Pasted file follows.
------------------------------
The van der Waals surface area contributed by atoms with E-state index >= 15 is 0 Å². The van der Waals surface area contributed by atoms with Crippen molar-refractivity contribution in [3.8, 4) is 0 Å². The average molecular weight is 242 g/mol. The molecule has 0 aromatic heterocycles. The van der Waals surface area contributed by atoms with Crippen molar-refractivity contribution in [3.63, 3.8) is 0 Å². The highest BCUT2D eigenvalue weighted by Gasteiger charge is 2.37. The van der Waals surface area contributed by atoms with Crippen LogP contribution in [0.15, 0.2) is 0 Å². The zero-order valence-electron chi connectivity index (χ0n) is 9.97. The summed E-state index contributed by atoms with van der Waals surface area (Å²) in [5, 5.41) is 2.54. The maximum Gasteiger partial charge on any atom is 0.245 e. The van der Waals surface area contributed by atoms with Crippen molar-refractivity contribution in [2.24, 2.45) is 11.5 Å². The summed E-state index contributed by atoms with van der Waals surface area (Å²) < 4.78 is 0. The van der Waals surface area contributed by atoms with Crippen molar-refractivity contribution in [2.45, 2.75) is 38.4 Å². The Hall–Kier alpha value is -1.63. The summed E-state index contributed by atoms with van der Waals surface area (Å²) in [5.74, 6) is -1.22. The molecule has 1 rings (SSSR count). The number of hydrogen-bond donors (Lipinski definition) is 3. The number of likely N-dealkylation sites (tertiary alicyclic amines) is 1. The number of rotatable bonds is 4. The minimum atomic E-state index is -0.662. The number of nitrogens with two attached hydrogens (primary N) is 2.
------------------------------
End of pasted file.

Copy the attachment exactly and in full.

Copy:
The van der Waals surface area contributed by atoms with E-state index >= 15 is 0 Å². The van der Waals surface area contributed by atoms with Crippen molar-refractivity contribution in [3.8, 4) is 0 Å². The average molecular weight is 242 g/mol. The molecule has 0 aromatic heterocycles. The van der Waals surface area contributed by atoms with Crippen molar-refractivity contribution in [3.63, 3.8) is 0 Å². The highest BCUT2D eigenvalue weighted by Gasteiger charge is 2.37. The van der Waals surface area contributed by atoms with Crippen LogP contribution in [0.15, 0.2) is 0 Å². The zero-order valence-electron chi connectivity index (χ0n) is 9.97. The summed E-state index contributed by atoms with van der Waals surface area (Å²) in [5, 5.41) is 2.54. The maximum Gasteiger partial charge on any atom is 0.245 e. The van der Waals surface area contributed by atoms with Crippen molar-refractivity contribution in [2.24, 2.45) is 11.5 Å². The summed E-state index contributed by atoms with van der Waals surface area (Å²) < 4.78 is 0. The van der Waals surface area contributed by atoms with Crippen molar-refractivity contribution in [2.45, 2.75) is 38.4 Å². The Hall–Kier alpha value is -1.63. The summed E-state index contributed by atoms with van der Waals surface area (Å²) in [5.74, 6) is -1.22. The molecule has 1 rings (SSSR count). The number of hydrogen-bond donors (Lipinski definition) is 3. The number of likely N-dealkylation sites (tertiary alicyclic amines) is 1. The number of rotatable bonds is 4. The minimum atomic E-state index is -0.662. The number of nitrogens with two attached hydrogens (primary N) is 2.